Kim and Marlon never met in real life, but they considered one another best friends, bonding initially over a shared love of photography and cameras and texting one another every day.
But Marlon dies, sending one last message to Kim saying he had something important to tell her, but not able to send his message before suddenly passing away.
With that eternal “dot dot dot” lingering between them — and wanting to see if she can recover his final message — Kim decides to attend his funeral to gain a better sense of the friend she never got to meet.
Written and directed by Charles Wahl, this thoughtful, elegantly crafted drama probes the elusiveness and mysteries of human connection, as well as the unusual shapes and expressions of grief. It takes on the contemporary subject of online and digital relationships, but it asks eternal questions of what it means to really know someone, and whether such an idea is even possible, even in an age of over-sharing and 24/7 communication.
There is almost a severe sense of realism in the visuals, which manage to be both stark and muted by turns, thanks to an emphasis on natural and practical lighting. True to a film whose main characters are photographers, the cinematography is exquisite and restrained, able to conjure an enigmatic atmosphere by transmuting simple and mundane everyday details into symbols of almost talisman-like suggestion. The framings also alternate between a close, almost intense intimacy and an off-kilter distance when Kim is among Marlon’s community, emphasizing her separateness from his community and perhaps her own personal remoteness as a person.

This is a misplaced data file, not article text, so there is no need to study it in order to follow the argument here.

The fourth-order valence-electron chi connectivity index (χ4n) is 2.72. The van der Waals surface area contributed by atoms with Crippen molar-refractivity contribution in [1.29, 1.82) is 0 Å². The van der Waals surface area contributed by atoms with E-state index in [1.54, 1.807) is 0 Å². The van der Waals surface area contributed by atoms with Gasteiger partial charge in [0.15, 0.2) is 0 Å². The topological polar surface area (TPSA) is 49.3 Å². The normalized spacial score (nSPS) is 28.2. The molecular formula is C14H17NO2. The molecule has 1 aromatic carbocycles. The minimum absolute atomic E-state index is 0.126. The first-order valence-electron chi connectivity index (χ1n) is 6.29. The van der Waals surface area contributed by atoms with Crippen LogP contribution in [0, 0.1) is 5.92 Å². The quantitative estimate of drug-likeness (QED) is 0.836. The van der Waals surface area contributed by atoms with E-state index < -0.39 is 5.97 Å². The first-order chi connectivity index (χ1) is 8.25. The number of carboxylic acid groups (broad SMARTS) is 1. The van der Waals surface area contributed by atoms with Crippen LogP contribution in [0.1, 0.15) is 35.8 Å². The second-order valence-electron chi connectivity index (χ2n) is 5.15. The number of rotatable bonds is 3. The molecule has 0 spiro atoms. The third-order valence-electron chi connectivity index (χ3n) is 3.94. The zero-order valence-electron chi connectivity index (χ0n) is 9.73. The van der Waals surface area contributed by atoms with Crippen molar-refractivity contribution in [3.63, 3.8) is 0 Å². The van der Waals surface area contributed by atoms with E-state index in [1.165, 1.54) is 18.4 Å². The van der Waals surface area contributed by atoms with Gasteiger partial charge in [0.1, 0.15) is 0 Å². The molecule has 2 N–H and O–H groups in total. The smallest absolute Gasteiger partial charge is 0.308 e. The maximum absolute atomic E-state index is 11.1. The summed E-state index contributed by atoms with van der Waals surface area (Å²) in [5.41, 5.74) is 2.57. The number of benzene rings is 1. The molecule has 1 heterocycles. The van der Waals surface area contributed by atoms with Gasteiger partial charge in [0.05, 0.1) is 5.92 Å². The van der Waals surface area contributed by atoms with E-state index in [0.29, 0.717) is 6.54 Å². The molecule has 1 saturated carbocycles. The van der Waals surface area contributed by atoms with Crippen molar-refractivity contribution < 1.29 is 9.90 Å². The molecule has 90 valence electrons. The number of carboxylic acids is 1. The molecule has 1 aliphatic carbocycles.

Lead actor Kaelen Ohm offers an engaging performance as Kim, whose arc is essentially an outsider coming into an unknown world. The twist, though, is that she believes herself to be more on the inside as one of Marlon’s closest confidantes. She speaks with a gentle, kind yet almost naive confidence about his deepest thoughts that she was privy to. And yet as Kim encounters Marlon’s widow and their friends, their reactions evince a great skepticism and even hostility towards her.
How well does she know him, anyway? Could they really be just friends? Was there no ulterior motive? Were they really as close as she believed? Kim finds herself never quite drawn into the fold, leaving her in a state of suspension with her own strange grief.
“Little Grey Bubbles” doesn’t directly answer those questions, practicing an intelligent, rigorous storytelling economy guided by a sense of restraint and a refusal of easy sentimentality. Instead, perhaps recognizing that those answers are as elusive as an electronic ghost, it lets those questions hang in the air, both for viewers and for Kim.
Beyond that, it ponders just what happens to these modern bonds when they inevitably stop — as all relationships will, eventually, due either to the vagaries of life or mortality. It has been said that grief is the price we pay for love, and what’s remarkable about “Little Grey Bubbles” is how it portrays Kim’s grief as something essentially separate and isolated from the community of grief that his real-life friends and family share. In many ways, the isolation of her mourning feels a larger tragedy at the end — and poses disquieting, melancholic questions as many of our real-life relationships shape-shift in life and online as a society.